December 26, 2016 by Walker Alexander
At 10:48 p.m. Dec. 24, Drexel University Professor George Ciccariello-Maher tweeted: “All I Want for Christmas is White Genocide.”
Over the next 36 hours, a variety of news outlets and blogs reported on the tweet, and Ciccariello-Maher received numerous responses, many of them death threats. A Drexel University statement labelled the tweets “utterly reprehensible, and deeply disturbing” Sunday night.
Ciccariello-Maher responded to The Triangle’s inquiry about the incident in an email Dec. 26. What follows is the professor’s unedited statement in its entirety:
“On Christmas Eve, I sent a satirical tweet about an imaginary concept, ‘white genocide.’ For those who haven’t bothered to do their research, ‘white genocide’ is an idea invented by white supremacists and used to denounce everything from interracial relationships to multicultural policies (and most recently, against a tweet by State Farm Insurance). It is a figment of the racist imagination, it should be mocked, and I’m glad to have mocked it.
What I am not glad about is that this satirical tweet became fodder for online white supremacists to systematically harass me and my employer, Drexel University. Beginning with Breitbart.com — formerly the domain of special counselor to the president-elect, Steve Bannon — and running through the depths of Reddit discussion boards, a coordinated smear campaign was orchestrated to send mass tweets and emails to myself, my employer and my colleagues. I have received hundreds of death threats.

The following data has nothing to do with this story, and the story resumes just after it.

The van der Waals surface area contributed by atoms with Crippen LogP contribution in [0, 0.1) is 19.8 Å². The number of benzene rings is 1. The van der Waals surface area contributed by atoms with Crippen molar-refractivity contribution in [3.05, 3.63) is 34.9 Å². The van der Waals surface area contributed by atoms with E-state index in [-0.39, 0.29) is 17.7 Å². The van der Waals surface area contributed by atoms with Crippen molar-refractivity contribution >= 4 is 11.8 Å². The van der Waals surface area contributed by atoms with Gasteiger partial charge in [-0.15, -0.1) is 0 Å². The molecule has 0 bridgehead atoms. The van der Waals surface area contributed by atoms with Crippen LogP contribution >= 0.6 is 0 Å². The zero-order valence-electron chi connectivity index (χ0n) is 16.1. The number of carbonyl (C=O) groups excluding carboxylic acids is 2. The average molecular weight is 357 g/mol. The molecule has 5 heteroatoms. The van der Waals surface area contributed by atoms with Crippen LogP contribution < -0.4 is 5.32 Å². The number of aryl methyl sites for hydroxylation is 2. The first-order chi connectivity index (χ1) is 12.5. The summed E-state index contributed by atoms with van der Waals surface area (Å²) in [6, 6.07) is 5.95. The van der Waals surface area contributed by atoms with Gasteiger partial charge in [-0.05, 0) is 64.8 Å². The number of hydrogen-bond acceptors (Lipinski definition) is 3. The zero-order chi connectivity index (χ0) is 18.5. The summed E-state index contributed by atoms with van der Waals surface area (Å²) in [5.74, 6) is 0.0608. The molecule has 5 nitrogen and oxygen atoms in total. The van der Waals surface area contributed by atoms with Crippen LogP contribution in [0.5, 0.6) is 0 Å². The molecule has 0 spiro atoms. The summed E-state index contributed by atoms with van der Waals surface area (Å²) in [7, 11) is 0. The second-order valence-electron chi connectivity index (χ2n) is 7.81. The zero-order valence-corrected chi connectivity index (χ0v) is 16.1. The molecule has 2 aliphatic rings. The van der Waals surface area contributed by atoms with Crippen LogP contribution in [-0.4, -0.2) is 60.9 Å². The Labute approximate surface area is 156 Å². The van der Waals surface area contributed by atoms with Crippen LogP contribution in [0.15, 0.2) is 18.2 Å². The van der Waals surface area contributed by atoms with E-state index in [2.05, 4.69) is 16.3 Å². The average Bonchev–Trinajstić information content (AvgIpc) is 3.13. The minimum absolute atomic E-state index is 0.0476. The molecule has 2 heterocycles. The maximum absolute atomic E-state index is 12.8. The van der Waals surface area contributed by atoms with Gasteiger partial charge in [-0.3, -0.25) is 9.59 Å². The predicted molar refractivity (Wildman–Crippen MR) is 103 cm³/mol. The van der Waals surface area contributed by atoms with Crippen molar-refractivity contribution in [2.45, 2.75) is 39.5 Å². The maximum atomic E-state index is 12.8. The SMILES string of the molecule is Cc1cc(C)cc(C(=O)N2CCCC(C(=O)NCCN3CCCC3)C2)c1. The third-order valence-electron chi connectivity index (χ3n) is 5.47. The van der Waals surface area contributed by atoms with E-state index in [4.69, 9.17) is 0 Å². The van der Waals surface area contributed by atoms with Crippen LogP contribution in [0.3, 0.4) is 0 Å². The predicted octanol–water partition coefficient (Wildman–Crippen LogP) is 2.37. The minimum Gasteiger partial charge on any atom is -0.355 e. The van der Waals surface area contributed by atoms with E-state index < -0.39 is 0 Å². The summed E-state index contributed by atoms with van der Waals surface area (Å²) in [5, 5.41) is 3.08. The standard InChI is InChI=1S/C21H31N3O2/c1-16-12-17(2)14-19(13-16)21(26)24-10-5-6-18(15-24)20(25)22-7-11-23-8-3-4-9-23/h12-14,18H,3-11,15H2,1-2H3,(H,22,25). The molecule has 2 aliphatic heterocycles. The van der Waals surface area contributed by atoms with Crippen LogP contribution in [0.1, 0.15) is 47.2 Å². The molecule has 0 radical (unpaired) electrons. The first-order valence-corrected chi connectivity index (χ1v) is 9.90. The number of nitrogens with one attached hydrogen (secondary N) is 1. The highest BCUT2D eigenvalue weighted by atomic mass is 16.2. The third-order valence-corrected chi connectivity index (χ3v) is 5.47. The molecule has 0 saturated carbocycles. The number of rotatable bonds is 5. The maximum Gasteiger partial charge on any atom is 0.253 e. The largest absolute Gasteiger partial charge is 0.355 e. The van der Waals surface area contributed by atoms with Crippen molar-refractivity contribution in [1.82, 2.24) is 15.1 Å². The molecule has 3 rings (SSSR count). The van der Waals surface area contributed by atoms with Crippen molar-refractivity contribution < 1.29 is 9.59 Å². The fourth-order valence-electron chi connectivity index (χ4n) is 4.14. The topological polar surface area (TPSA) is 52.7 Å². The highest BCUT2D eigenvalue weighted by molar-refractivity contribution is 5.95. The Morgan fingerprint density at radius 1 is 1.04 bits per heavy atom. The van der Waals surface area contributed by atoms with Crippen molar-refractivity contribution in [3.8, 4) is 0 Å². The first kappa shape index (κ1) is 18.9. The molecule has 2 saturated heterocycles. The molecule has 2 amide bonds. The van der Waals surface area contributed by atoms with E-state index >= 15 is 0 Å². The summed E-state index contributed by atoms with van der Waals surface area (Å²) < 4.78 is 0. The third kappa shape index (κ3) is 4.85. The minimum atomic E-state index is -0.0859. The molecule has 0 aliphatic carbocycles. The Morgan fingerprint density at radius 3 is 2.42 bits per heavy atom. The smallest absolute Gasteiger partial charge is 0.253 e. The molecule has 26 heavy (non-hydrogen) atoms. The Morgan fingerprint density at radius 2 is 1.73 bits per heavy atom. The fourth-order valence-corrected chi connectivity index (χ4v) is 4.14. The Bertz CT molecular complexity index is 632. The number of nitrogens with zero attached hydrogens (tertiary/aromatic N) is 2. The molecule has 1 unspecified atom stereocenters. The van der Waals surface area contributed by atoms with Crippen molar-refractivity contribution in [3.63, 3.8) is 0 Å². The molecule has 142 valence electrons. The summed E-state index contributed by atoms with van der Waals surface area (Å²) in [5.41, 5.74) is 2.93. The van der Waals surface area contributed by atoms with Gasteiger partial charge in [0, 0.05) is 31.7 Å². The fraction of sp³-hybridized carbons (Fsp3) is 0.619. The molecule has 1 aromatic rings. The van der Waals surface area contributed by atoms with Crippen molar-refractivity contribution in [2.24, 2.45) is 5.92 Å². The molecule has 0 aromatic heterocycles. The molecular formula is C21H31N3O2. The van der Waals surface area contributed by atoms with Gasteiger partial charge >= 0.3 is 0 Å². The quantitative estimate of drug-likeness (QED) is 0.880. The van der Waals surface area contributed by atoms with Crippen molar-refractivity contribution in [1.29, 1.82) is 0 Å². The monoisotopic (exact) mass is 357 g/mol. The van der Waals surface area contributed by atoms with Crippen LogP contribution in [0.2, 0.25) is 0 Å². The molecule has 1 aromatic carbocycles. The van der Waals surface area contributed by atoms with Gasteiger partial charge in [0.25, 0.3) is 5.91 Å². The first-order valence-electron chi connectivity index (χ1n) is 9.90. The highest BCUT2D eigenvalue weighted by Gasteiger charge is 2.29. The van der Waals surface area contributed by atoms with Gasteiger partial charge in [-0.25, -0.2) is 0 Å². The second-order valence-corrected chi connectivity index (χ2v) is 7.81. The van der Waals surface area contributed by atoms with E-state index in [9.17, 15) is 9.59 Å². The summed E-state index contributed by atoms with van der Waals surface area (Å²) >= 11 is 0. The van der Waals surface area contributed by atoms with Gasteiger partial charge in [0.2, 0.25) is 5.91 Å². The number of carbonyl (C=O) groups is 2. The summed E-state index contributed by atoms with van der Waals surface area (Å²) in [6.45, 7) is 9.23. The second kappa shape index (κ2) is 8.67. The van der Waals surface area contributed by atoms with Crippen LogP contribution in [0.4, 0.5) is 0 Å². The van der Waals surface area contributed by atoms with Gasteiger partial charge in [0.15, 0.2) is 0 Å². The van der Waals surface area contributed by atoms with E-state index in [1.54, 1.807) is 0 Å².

Drexel University issued a statement on the matter, apparently without understanding either the content or the context of the tweets. While Drexel has been nothing but supportive in the past, this statement is worrying. While upholding my right to free expression, the statement refers to my (satirical) tweets as ‘utterly reprehensible.’ What is most unfortunate is that this statement amounts to caving to the truly reprehensible movements and organizations that I was critiquing. On the university level, moreover, this statement — despite a tepid defense of free speech — sends a chilling message and sets a frightening precedent. It exposes untenured and temporary faculty not only to internal disciplinary scrutiny, but equally importantly, it encourages harassment as an effective means to impact university policies.
As my students will attest, my classroom is a free-for-all of ideas, in which anyone is welcome to their opinions, but expected to defend those opinions with argument. I teach regularly on the history of genocidal practices like colonialism and slavery — genocides carried out by the very same kind of violent racists who are smearing me today. That violent racism will now have a voice in the White House is truly frightening — I am not the first and I won’t be the last to be harassed and threatened by Bannon, Trump and co.
White supremacy is on the rise, and we must fight it by any means. In that fight, universities will need to choose whether they are on the side of free expression and academic debate, or on the side of the racist mob.”
An article providing more context about the incident can be found here.